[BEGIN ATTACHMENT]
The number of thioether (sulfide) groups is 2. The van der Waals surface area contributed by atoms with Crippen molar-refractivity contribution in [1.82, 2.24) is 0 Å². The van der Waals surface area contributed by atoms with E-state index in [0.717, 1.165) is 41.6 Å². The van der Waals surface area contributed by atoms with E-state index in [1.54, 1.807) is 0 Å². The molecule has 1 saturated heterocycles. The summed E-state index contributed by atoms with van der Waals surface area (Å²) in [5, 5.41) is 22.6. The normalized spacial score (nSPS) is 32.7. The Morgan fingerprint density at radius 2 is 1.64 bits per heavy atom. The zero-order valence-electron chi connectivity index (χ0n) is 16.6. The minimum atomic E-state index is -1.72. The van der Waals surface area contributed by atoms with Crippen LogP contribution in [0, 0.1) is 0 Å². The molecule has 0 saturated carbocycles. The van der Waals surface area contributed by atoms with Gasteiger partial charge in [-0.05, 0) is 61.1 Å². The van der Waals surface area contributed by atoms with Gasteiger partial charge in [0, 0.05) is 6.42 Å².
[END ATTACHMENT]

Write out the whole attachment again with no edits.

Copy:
The number of thioether (sulfide) groups is 2. The van der Waals surface area contributed by atoms with Crippen molar-refractivity contribution in [1.82, 2.24) is 0 Å². The van der Waals surface area contributed by atoms with E-state index in [0.717, 1.165) is 41.6 Å². The van der Waals surface area contributed by atoms with E-state index in [1.54, 1.807) is 0 Å². The molecule has 1 saturated heterocycles. The summed E-state index contributed by atoms with van der Waals surface area (Å²) in [5, 5.41) is 22.6. The normalized spacial score (nSPS) is 32.7. The Morgan fingerprint density at radius 2 is 1.64 bits per heavy atom. The zero-order valence-electron chi connectivity index (χ0n) is 16.6. The minimum atomic E-state index is -1.72. The van der Waals surface area contributed by atoms with Crippen LogP contribution in [0, 0.1) is 0 Å². The molecule has 0 saturated carbocycles. The van der Waals surface area contributed by atoms with Gasteiger partial charge in [-0.05, 0) is 61.1 Å². The van der Waals surface area contributed by atoms with Gasteiger partial charge in [0, 0.05) is 6.42 Å².